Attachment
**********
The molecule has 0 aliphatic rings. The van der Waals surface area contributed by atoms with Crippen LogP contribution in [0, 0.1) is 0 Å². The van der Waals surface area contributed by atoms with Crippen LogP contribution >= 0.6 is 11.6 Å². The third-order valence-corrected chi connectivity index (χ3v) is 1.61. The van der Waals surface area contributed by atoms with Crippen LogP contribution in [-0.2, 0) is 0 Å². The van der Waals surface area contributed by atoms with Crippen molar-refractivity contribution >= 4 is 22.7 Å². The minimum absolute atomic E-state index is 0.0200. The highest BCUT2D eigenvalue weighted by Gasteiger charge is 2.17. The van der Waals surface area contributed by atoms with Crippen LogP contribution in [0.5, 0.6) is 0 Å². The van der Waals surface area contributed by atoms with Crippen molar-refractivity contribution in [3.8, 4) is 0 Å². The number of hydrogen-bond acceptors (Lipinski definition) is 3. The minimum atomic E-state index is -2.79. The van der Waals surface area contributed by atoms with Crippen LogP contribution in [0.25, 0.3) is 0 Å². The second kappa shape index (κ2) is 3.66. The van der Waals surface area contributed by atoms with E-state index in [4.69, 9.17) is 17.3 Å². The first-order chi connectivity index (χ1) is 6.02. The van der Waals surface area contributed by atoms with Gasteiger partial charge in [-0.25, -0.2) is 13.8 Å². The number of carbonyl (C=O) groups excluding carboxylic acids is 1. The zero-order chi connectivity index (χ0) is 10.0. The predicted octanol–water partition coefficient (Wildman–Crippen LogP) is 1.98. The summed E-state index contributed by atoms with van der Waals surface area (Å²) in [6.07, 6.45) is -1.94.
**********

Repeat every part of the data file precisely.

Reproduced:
The molecule has 0 aliphatic rings. The van der Waals surface area contributed by atoms with Crippen LogP contribution in [0, 0.1) is 0 Å². The van der Waals surface area contributed by atoms with Crippen LogP contribution >= 0.6 is 11.6 Å². The third-order valence-corrected chi connectivity index (χ3v) is 1.61. The van der Waals surface area contributed by atoms with Crippen LogP contribution in [-0.2, 0) is 0 Å². The van der Waals surface area contributed by atoms with Crippen molar-refractivity contribution >= 4 is 22.7 Å². The minimum absolute atomic E-state index is 0.0200. The highest BCUT2D eigenvalue weighted by Gasteiger charge is 2.17. The van der Waals surface area contributed by atoms with Crippen LogP contribution in [0.5, 0.6) is 0 Å². The van der Waals surface area contributed by atoms with Crippen molar-refractivity contribution in [3.8, 4) is 0 Å². The number of hydrogen-bond acceptors (Lipinski definition) is 3. The minimum atomic E-state index is -2.79. The van der Waals surface area contributed by atoms with Crippen LogP contribution in [0.25, 0.3) is 0 Å². The second kappa shape index (κ2) is 3.66. The van der Waals surface area contributed by atoms with E-state index in [4.69, 9.17) is 17.3 Å². The first-order chi connectivity index (χ1) is 6.02. The van der Waals surface area contributed by atoms with Gasteiger partial charge in [-0.25, -0.2) is 13.8 Å². The number of carbonyl (C=O) groups excluding carboxylic acids is 1. The zero-order chi connectivity index (χ0) is 10.0. The predicted octanol–water partition coefficient (Wildman–Crippen LogP) is 1.98. The summed E-state index contributed by atoms with van der Waals surface area (Å²) in [6.07, 6.45) is -1.94.